Summer is a great time to expose students to manufacturing
Here at PlastiCert, we’ve taken advantage of having the only 4 year Composites Engineering Program in the nation just down the road. For 15 years we’ve typically had at least one if not two or even three Winona State University engineering interns on staff. Full time over the summer and part time during the school year if their class schedule allows. It has proven to be a great experience and resume builder for the students (98% of our past interns have accepted industry offers prior to graduation) and PlastiCert benefitted from their desire to learn and energy.
Matt & Josh using the vision system to document a PAPP
For the last few years, we have also taken to look for high school students to join our ranks in the summer. Family friends, athletes, teacher and chamber referrals, any kids that would like a little bit different experience for the summer. Unlike a lot of youth summer jobs, they are free evenings and weekends, the pay is better, in some cases it is in out of the weather, or they won’t get sent home because of the weather.
Derrick doing some insert molding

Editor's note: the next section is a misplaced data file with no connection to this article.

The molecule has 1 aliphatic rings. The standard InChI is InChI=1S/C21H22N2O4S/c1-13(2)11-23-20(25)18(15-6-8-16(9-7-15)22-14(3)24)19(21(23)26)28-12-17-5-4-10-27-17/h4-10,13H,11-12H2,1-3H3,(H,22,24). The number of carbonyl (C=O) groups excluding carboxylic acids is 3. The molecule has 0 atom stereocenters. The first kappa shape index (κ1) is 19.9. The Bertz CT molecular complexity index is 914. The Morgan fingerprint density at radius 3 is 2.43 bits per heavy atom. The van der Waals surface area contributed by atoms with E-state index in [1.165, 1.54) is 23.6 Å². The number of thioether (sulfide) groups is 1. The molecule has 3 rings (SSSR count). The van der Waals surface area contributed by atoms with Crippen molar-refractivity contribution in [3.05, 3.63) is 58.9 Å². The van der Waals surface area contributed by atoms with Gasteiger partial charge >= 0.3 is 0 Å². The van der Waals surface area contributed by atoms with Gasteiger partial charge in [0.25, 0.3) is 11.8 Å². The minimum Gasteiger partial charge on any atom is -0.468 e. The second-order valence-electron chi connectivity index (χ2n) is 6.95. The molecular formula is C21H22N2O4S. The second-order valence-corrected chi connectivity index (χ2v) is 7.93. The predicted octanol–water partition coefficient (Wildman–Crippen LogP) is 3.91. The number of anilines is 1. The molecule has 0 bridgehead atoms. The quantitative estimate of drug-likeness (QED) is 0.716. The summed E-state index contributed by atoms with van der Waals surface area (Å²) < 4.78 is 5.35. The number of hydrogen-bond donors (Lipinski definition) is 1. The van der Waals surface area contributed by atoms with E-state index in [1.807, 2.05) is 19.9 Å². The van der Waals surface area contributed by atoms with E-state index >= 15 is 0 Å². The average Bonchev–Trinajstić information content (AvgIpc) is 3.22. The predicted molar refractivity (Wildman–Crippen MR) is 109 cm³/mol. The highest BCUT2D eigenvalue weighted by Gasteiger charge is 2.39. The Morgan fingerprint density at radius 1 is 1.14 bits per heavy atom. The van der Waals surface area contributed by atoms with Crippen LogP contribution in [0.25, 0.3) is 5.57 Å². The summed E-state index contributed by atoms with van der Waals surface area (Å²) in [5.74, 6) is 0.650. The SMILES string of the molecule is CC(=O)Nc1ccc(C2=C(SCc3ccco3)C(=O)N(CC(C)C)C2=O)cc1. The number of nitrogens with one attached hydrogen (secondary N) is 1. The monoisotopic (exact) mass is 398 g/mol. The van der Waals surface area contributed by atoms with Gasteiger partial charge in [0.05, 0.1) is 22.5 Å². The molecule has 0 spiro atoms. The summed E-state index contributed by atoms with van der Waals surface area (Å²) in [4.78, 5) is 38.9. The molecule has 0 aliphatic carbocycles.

We bring them through orientation and initial training like any other new employee. Then we work them into the system, acquiring new skills under the auspices of production leaders and coworkers. One of the aspects of PlastiCert our coworkers love the most is that we cross train extensively. Being a low to medium volume shop means that we have new work orders starting every day and not all work centers are always in use. As such, our coworkers move around the floor based on what needs doing that particular day. After winning our second When Work Works Award for Workplace Effectiveness and Flexibility, the local paper came to write a story. When interviewing our coworkers, the most common thread from the numerous comments were their love of being cross trained and moving around the plant working on different equipment and processes. Every day was new and different and they never really knew what to expect until they got to work that day.
The high school kids have picked up on that. Those that had preconceived notions of “manufacturing” have left with a revised picture and recognition that we have a great environment and tons of opportunity. The ones that had no clue left with their eyes wide open to the possibilities.